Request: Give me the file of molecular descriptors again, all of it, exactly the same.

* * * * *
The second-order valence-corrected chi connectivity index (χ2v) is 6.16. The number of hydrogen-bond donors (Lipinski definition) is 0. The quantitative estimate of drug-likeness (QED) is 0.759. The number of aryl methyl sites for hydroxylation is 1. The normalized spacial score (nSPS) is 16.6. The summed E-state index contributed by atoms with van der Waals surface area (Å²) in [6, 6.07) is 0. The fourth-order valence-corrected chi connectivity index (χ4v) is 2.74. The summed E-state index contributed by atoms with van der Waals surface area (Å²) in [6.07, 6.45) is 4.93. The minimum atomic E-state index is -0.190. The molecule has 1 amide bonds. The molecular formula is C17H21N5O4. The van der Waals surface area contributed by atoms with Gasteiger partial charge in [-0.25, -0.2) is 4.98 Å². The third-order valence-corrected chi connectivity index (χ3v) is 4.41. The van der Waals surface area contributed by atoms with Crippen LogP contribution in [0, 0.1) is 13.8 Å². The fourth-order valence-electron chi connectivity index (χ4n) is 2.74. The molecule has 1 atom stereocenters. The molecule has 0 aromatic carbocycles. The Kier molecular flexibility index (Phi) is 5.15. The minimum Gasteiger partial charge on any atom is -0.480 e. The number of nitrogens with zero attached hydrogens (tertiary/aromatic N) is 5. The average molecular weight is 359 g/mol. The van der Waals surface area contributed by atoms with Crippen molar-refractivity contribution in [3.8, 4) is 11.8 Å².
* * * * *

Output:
The second-order valence-corrected chi connectivity index (χ2v) is 6.16. The number of hydrogen-bond donors (Lipinski definition) is 0. The quantitative estimate of drug-likeness (QED) is 0.759. The number of aryl methyl sites for hydroxylation is 1. The normalized spacial score (nSPS) is 16.6. The summed E-state index contributed by atoms with van der Waals surface area (Å²) in [6, 6.07) is 0. The fourth-order valence-corrected chi connectivity index (χ4v) is 2.74. The summed E-state index contributed by atoms with van der Waals surface area (Å²) in [6.07, 6.45) is 4.93. The minimum atomic E-state index is -0.190. The molecule has 1 amide bonds. The molecular formula is C17H21N5O4. The van der Waals surface area contributed by atoms with Gasteiger partial charge in [-0.25, -0.2) is 4.98 Å². The third-order valence-corrected chi connectivity index (χ3v) is 4.41. The van der Waals surface area contributed by atoms with Crippen LogP contribution in [0, 0.1) is 13.8 Å². The fourth-order valence-electron chi connectivity index (χ4n) is 2.74. The molecule has 1 atom stereocenters. The molecule has 0 aromatic carbocycles. The Kier molecular flexibility index (Phi) is 5.15. The minimum Gasteiger partial charge on any atom is -0.480 e. The number of nitrogens with zero attached hydrogens (tertiary/aromatic N) is 5. The average molecular weight is 359 g/mol. The van der Waals surface area contributed by atoms with Crippen molar-refractivity contribution in [3.8, 4) is 11.8 Å².